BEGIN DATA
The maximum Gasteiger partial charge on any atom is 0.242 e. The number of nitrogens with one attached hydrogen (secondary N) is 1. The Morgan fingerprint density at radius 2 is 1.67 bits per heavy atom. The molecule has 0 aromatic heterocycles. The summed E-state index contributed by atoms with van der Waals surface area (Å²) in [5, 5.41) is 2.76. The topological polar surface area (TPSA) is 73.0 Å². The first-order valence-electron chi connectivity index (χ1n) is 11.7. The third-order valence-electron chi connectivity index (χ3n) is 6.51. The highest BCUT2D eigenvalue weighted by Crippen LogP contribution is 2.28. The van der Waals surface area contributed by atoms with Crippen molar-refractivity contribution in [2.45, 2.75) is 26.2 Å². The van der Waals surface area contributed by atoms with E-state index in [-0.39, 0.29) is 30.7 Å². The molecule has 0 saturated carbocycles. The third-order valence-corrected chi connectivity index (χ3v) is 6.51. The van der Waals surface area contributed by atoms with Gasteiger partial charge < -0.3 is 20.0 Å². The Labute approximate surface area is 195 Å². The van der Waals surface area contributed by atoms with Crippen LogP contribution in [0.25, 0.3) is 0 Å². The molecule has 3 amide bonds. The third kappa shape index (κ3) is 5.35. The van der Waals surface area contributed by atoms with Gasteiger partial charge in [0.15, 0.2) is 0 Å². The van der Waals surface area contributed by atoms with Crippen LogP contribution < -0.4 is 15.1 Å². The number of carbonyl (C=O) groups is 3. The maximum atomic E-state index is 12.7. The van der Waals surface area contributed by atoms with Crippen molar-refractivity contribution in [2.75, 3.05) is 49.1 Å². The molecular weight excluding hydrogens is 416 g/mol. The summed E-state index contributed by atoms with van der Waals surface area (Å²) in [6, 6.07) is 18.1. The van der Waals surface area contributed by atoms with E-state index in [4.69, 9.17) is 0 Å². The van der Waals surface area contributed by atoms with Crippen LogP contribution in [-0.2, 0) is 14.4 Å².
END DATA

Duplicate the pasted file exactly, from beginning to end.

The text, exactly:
The maximum Gasteiger partial charge on any atom is 0.242 e. The number of nitrogens with one attached hydrogen (secondary N) is 1. The Morgan fingerprint density at radius 2 is 1.67 bits per heavy atom. The molecule has 0 aromatic heterocycles. The summed E-state index contributed by atoms with van der Waals surface area (Å²) in [5, 5.41) is 2.76. The topological polar surface area (TPSA) is 73.0 Å². The first-order valence-electron chi connectivity index (χ1n) is 11.7. The third-order valence-electron chi connectivity index (χ3n) is 6.51. The highest BCUT2D eigenvalue weighted by Crippen LogP contribution is 2.28. The van der Waals surface area contributed by atoms with Crippen molar-refractivity contribution in [2.45, 2.75) is 26.2 Å². The van der Waals surface area contributed by atoms with E-state index in [-0.39, 0.29) is 30.7 Å². The molecule has 0 saturated carbocycles. The third-order valence-corrected chi connectivity index (χ3v) is 6.51. The van der Waals surface area contributed by atoms with Gasteiger partial charge < -0.3 is 20.0 Å². The Labute approximate surface area is 195 Å². The van der Waals surface area contributed by atoms with Crippen LogP contribution in [0.25, 0.3) is 0 Å². The molecule has 3 amide bonds. The third kappa shape index (κ3) is 5.35. The van der Waals surface area contributed by atoms with Gasteiger partial charge in [0.15, 0.2) is 0 Å². The van der Waals surface area contributed by atoms with Crippen LogP contribution < -0.4 is 15.1 Å². The number of carbonyl (C=O) groups is 3. The maximum atomic E-state index is 12.7. The van der Waals surface area contributed by atoms with Crippen molar-refractivity contribution in [2.75, 3.05) is 49.1 Å². The molecular weight excluding hydrogens is 416 g/mol. The summed E-state index contributed by atoms with van der Waals surface area (Å²) in [6, 6.07) is 18.1. The van der Waals surface area contributed by atoms with E-state index in [4.69, 9.17) is 0 Å². The van der Waals surface area contributed by atoms with Crippen LogP contribution in [-0.2, 0) is 14.4 Å².